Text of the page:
Stirrups keep couple riding high

STAVELY, Alta. — Custom-made, high-quality stirrups for western saddles kept Keith and Sheila Wilson riding the range.

For the Wilsons, the only way to raise more money from their 320-acre operation was to expand. They could enlarge the 100-sow hog barn, raise more than the present 150 head of yearlings, or have Keith work off the farm. The choices didn’t appeal to them.

While the couple thought about their future, Keith was asked by a local saddle maker, John Visser, to make a set of high-quality stirrups. Keith’s metal working skills and love of horses were well known in the community. He uses both to design and build the stirrups.

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Initially, he built only a few sets each month, but word of mouth soon drove the Wilsons’ stirrup business to expand from when it began, about five years ago.

This year Keith hopes to build more than 250 pair, selling for about $100, primarily to custom saddle makers from as far away as Australia and Texas.

“There is a renewed love of horses and riding out there and the market is expanding,” said Sheila. Keith also builds stirrups on individual order. Clients request large foot sizes, overshoe stirrups, and different widths and grips for various riding activities.

“These are not show stirrups, these are working stirrups. The people who are ordering ours are working ranchers and cowboys,” said Keith.

However, there are several pairs supporting Hollywood celebrities. Alberta rancher and country music star Ian Tyson and his wife each ride with the custom-made stirrups.

The elements that set Keith’s stirrups apart from others are quality and purpose.

The outer design is created by a brass or nickel-plated, copper-nickel alloy called monel. It’s a soft, lightweight metal.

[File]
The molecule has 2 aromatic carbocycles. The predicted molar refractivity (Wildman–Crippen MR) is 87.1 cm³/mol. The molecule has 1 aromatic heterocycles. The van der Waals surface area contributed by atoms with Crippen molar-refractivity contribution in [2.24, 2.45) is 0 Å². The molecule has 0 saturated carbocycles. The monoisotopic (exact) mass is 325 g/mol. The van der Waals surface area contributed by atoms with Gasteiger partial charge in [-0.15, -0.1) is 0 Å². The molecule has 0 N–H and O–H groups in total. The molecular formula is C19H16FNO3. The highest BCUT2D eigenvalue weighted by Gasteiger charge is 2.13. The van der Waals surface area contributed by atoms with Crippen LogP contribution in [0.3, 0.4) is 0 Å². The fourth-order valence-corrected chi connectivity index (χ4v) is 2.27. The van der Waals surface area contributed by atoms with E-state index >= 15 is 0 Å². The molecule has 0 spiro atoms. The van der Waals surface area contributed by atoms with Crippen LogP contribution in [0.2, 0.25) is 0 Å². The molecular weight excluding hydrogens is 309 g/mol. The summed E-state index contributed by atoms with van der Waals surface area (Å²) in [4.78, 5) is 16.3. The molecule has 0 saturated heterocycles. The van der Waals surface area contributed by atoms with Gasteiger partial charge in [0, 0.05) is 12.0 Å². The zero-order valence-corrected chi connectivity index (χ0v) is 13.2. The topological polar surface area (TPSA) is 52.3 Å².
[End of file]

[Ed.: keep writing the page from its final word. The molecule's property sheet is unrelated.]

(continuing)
The custom-formed oak frames are bent and steamed from green wood. Most commercial stirrups are made of wood or plastic, bent into a U-shape and covered with leather for strength.

Didn’t meet standards

The couple said they have burned plenty of oak that didn’t meet their tough quality demands.

“They are lightweight and strong. We have only ever had one break. It took a horse falling on it just right to do that,” said Keith.

Initially working from a shed with “more holes than a cheese grater,” Keith moved the business into a modest three-by-four metre shop and the garage of their new home.

“We have been able to keep our costs down by letting the stirrups sell themselves,” he said.

Sheila, when not working part-time at the local auction market, handles orders, bills and shipping. The stirrups provide a good income without the extra costs of expanding the farm.

It has put money in their pockets and given them some “breathing room” for the first time since they began farming.

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